We’re also encouraged to see a number of orders for one of our latest innovations: our Automatic Plug-in System (APS). APS automates the electrical power and communication connection of cranes, ships and other mobile equipment to the power grid, thereby expanding the use of mobile electrical equipment. The system delivers cost savings, environmental benefits and improved safety standards.

At DP World’s major development at the Port of Yarimca in Turkey, we’re set to supply APS equipment that will provide electrical power and communication connection for Electric Rubber Tyred Gantry (ERTG) cranes. And in another project at the same port, we’re supplying Konecranes with APS equipment that will be installed on 18 ERTG. And for one of the largest container terminals in Portugal, we’re supplying APS for 11 ERTG.

And for a new container terminal in Surabaya, Indonesia and in Melbourne, Australia, we’re supplying a total of 22 cable reeling systems for Automated Stacking Cranes.

Elsewhere, for a major European shipping line, we’ve won a substantial order to supply Alternative Maritime Power (AMP) reel systems for nine new-build container ships. We’ve also been awarded a similar order for AMP equipment that will be installed on five container vessels for a Chinese container line. Our AMP systems reduce vessel emissions in port thereby helping to improve air quality in surrounding communities.


Cavotec secures Sandvik order in Brazil

Cavotec has won a milestone order from mining equipment supplier Sandvik for four large level winder reels (see image below) for an application in Brazil. 

Cavotec winder reel

The end-customer is global mining group Vale. These large units, capable of reeling 2,000m of cable, will be designed and manufactured by Cavotec at its facility in Shanghai.

This project will serve as an excellent reference for Cavotec and its Mining & Tunnelling unit in Brazil and beyond.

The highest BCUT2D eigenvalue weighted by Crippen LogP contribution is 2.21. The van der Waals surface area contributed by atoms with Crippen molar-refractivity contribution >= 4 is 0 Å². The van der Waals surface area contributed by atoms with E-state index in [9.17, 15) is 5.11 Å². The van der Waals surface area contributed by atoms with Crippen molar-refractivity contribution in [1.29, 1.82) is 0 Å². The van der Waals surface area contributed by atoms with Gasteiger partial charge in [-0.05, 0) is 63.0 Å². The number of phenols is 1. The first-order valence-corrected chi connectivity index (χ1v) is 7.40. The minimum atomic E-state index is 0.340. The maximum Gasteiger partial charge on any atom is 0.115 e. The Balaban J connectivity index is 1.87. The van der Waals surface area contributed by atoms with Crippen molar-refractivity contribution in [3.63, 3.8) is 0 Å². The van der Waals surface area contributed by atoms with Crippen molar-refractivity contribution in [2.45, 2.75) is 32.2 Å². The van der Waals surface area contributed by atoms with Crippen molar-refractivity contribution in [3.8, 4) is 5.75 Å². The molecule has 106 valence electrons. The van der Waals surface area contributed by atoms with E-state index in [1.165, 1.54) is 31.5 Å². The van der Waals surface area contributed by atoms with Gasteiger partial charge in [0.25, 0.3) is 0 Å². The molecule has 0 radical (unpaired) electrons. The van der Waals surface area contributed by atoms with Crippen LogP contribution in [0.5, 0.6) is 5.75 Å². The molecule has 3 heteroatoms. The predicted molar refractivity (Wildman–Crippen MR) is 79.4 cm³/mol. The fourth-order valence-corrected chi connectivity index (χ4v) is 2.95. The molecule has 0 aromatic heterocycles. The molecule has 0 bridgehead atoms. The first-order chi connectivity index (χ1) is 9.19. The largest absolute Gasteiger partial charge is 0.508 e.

MoorMaster™ automated mooring at the St. Lawrence

We recently shot a new film showing how MoorMaster™ automated mooring units in the St. Lawrence Seaway in Canada are improving operational safety and efficiency. Click on the link below to see this innovative technology in action.  

The St. Lawrence is the world’s first lock system to introduce automated mooring, and is introducing the technology at 13 of the locks on the Canadian side of the 600km waterway that links the Atlantic Ocean and the Great Lakes.

MoorMaster™ is a vacuum-based automated mooring technology that eliminates the need for conventional mooring lines. Remote controlled vacuum pads recessed in, or mounted on the quayside or pontoons, moor and release vessels in seconds.

 


MoorMaster™ supports Brisbane Airport expansion

Our innovative MoorMaster™ automated mooring system is delivering substantial safety benefits and efficiency gains at a dredging application in Australia, where our customer, dredging company Jan de Nul, is reclaiming 350 hectares of land for the New Parallel Runway Project for Brisbane Airport. 

Eye sea you: a video camera fitted to one of the MoorMaster units at the St. Lawrence Seaway

Eye sea you: a video camera fitted to a MoorMaster™ unit in the St. Lawrence.

“MoorMaster™ vacuum system has been very effective […] because we were able to win more than 20 to 30 minutes per mooring / unmooring. We could also reduce the hazards (related to conventional mooring techniques) by using less manual handling,” says William Krijnen, Operational Superintendent, New Parallel Runway Project, Jan De Nul.

“The use of MoorMaster™ resolved our concerns with regards to safety hazards – (related to conventional mooring techniques and on dolphins in open water) – and this system also reduced the mooring/unmooring times significantly, approximately 1 – 1.5 hours per day,” he adds.

Eight specially adapted MoorMaster™ MM200 units moor the Charles Darwin dredger twice a day, and have been in operation since April this year.

Brisbane Airport Corporation recently published films and images taken of work being done on the AUD 1.35 billion NPR programme here.

MoorMaster™ is a vacuum-based automated mooring technology that eliminates the need for conventional mooring lines. Remote controlled vacuum pads recessed in, or mounted on the quayside or pontoons, moor and release vessels in seconds.

Watch the system in operation at the St. Lawrence Seaway in Canada – the world’s first inland waterway to use the technology.